In the Year's Final Indignity, Slime Coats Brazil's Pristine Beaches

Brazil dam burst

Damages after a dam burst near the village of Bento Rodrigues, in Minas Gerais state, Brazil, on Nov. 6.

Photographer: Christophe Simon/AFP via Getty Images
  • Sludge from Vale-BHP dam collapse is spreading into Atlantic
  • Many travelers cancel trips amid warning to stay out of water

After a rough 2015, all Paula de Souza Vieira wanted -- like millions of other beach-obsessed Brazilians who flood the coast at year-end -- was a good vacation.

Vieira, 23, thought she’d found the perfect spot: A palm-tree lined stretch of empty sand on the edge of a national preserve about 400 miles (640 kilometers) north of Rio de Janeiro. But a dam disaster in southeast Brazil that sent waves of noxious mud downstream into the Atlantic Ocean forced her to scrap her trip.

“I was really worried,” Vieira said. “Everyone who thought of going for the end of the year will have to cancel.”

A ruined holiday may not seem that traumatic, especially when compared with the environmental toll the catastrophe will have on wildlife and nearby communities. But for Brazil’s battered middle class, it’s a disastrous end to what has been a truly disastrous year. Surging bankruptcies and joblessness, inflation above 10 percent and a tumbling currency are doing away with many of the group’s hard-won gains of the past decade.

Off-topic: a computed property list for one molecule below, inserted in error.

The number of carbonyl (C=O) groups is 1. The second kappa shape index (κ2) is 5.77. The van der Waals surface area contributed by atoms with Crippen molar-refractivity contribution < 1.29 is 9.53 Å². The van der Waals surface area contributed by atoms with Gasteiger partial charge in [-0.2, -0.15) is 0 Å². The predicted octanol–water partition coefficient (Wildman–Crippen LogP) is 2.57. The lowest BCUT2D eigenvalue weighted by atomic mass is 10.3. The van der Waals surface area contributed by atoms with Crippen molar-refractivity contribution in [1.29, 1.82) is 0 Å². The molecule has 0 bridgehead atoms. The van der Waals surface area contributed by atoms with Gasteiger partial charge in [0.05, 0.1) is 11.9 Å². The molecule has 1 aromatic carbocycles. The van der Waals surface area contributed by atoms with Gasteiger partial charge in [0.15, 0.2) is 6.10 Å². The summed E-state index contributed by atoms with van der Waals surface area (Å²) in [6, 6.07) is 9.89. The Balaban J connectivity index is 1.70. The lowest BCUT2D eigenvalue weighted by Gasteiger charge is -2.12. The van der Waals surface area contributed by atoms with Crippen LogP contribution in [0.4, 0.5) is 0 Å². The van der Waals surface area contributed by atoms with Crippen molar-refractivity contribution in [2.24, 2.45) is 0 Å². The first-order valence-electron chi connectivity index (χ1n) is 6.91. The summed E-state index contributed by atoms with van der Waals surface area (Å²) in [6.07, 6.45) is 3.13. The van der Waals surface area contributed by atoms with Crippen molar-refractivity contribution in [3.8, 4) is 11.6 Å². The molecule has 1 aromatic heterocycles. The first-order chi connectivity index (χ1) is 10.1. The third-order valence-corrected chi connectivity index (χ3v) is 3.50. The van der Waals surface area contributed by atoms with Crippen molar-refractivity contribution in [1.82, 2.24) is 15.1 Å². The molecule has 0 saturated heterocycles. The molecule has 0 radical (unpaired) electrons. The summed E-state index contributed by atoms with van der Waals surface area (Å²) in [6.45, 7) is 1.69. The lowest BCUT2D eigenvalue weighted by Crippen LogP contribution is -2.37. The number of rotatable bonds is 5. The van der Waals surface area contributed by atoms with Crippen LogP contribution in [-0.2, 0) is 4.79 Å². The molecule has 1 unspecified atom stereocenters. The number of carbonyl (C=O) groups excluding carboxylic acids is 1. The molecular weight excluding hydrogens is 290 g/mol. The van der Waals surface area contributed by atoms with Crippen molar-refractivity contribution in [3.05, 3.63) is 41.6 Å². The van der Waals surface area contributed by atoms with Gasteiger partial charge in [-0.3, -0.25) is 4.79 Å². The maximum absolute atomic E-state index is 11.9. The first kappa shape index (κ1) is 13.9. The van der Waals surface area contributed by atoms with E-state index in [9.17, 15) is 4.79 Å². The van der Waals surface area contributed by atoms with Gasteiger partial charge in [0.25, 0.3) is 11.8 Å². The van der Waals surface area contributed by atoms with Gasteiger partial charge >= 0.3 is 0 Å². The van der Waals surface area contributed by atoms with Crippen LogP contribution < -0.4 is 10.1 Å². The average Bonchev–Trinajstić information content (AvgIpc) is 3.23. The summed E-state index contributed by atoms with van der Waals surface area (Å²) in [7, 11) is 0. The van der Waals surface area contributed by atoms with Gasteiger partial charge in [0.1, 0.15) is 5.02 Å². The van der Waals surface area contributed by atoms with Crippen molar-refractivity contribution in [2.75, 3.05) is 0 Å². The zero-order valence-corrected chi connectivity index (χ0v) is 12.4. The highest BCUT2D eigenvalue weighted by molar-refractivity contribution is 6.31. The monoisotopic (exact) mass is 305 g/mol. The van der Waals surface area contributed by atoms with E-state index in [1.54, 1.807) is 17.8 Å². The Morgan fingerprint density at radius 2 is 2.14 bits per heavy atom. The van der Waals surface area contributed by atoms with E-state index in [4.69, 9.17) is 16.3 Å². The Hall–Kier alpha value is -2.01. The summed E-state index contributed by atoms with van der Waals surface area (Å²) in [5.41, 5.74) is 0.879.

Environmental Toll

The dam holding back mining waste at a iron-ore venture controlled by Vale SA and BHP Billiton Ltd. collapsed in November, burying entire communities and devastating national parks. Now, 50 million metric tons of sludge is spreading off the coast between Rio de Janeiro and Bahia states, turning the pristine blue waters brown along an expected 30 miles of beaches, according to Brazil’s environmental agency, Ibama.

Samarco, the Vale-BHP joint venture, is in talks with the government of Minas Gerais state and tourism officials, according to an e-mailed statement from the business. It’s still assessing the effect of the disaster and will present an “action plan” soon.

Some coastal hotels and restaurants, which rely on the New Year’s holiday as a major source of revenue, have seen cancellations surge because of the accident. Reservations for the New Year’s holiday plunged by more than half at the Arana bed and breakfast in Regencia Village, where Vieira planned to stay with her girlfriend.

“Nobody is going to pay 2,000 reais for a holiday package to go to a place where people say the mud is,” said owner Dulce Mendonca. While the water supply hasn’t been affected, the ocean is thick and brown with sludge, she said. Fishermen aren’t allowed to fish, and people are being cautioned to stay out of the water.

Drilling Wells

Even vacation towns outside the mud zone are seeing an impact. The city of Conceicao da Barra, whose population more than doubles to 80,000 people during the holiday season, is drilling three wells to guarantee drinking water just in case, said Andre Luiz Campos Tebaldi, the municipal secretary for environment and economic development.

New Year’s is one of the most-important holidays for many Brazilians, a time when rich and poor alike flee the big cities and crowd the shoreline. At midnight, millions of people rush into the water to jump seven waves -- a good-luck ritual with roots in the cultural traditions of the African slaves brought to Brazil starting in the 1500s.

Vieira doesn’t have high hopes for 2016. Shortly after she canceled her beach getaway, she was fired from her job as a television producer, joining scores of other Brazilians out of work in an economy forecast to shrink 3.6 percent this year and 2.7 percent in 2016. Unemployment stood at 7.6 percent in September. That’s the highest rate this decade.